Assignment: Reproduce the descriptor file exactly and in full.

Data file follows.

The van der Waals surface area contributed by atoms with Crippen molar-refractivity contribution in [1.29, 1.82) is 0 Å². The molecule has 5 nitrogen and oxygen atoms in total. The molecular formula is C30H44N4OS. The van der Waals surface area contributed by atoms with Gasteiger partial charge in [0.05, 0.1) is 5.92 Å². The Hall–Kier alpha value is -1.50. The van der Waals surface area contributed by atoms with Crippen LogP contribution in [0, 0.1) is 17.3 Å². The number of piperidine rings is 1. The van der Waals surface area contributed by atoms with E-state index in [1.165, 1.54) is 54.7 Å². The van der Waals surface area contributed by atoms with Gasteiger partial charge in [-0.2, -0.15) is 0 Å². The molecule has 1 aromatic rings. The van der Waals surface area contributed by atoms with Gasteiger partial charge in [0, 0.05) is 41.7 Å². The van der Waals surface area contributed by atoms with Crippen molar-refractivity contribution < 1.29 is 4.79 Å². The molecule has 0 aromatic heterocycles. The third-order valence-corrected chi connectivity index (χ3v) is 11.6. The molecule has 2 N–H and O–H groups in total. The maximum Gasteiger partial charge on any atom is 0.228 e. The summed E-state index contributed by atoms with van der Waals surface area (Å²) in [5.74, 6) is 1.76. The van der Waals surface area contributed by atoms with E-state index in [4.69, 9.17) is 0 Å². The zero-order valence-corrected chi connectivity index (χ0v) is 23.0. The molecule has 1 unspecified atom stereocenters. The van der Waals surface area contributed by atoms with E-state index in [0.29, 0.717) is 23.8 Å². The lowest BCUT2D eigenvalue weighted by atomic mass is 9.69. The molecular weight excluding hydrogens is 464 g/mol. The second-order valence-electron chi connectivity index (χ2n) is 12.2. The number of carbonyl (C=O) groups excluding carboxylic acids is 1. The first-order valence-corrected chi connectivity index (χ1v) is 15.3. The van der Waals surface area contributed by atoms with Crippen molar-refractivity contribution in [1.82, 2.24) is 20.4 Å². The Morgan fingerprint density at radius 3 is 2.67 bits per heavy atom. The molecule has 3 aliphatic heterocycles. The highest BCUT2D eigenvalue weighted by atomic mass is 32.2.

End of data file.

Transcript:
The van der Waals surface area contributed by atoms with Crippen molar-refractivity contribution in [1.29, 1.82) is 0 Å². The molecule has 5 nitrogen and oxygen atoms in total. The molecular formula is C30H44N4OS. The van der Waals surface area contributed by atoms with Gasteiger partial charge in [0.05, 0.1) is 5.92 Å². The Hall–Kier alpha value is -1.50. The van der Waals surface area contributed by atoms with Crippen LogP contribution in [0, 0.1) is 17.3 Å². The number of piperidine rings is 1. The van der Waals surface area contributed by atoms with E-state index in [1.165, 1.54) is 54.7 Å². The van der Waals surface area contributed by atoms with Gasteiger partial charge in [-0.2, -0.15) is 0 Å². The molecule has 1 aromatic rings. The van der Waals surface area contributed by atoms with Gasteiger partial charge in [0, 0.05) is 41.7 Å². The van der Waals surface area contributed by atoms with Crippen molar-refractivity contribution < 1.29 is 4.79 Å². The molecule has 0 aromatic heterocycles. The third-order valence-corrected chi connectivity index (χ3v) is 11.6. The molecule has 2 N–H and O–H groups in total. The maximum Gasteiger partial charge on any atom is 0.228 e. The summed E-state index contributed by atoms with van der Waals surface area (Å²) in [5.74, 6) is 1.76. The van der Waals surface area contributed by atoms with E-state index in [4.69, 9.17) is 0 Å². The zero-order valence-corrected chi connectivity index (χ0v) is 23.0. The molecule has 1 unspecified atom stereocenters. The van der Waals surface area contributed by atoms with E-state index in [0.29, 0.717) is 23.8 Å². The lowest BCUT2D eigenvalue weighted by atomic mass is 9.69. The molecular weight excluding hydrogens is 464 g/mol. The second-order valence-electron chi connectivity index (χ2n) is 12.2. The number of carbonyl (C=O) groups excluding carboxylic acids is 1. The first-order valence-corrected chi connectivity index (χ1v) is 15.3. The van der Waals surface area contributed by atoms with Crippen molar-refractivity contribution in [1.82, 2.24) is 20.4 Å². The Morgan fingerprint density at radius 3 is 2.67 bits per heavy atom. The molecule has 3 aliphatic heterocycles. The highest BCUT2D eigenvalue weighted by atomic mass is 32.2.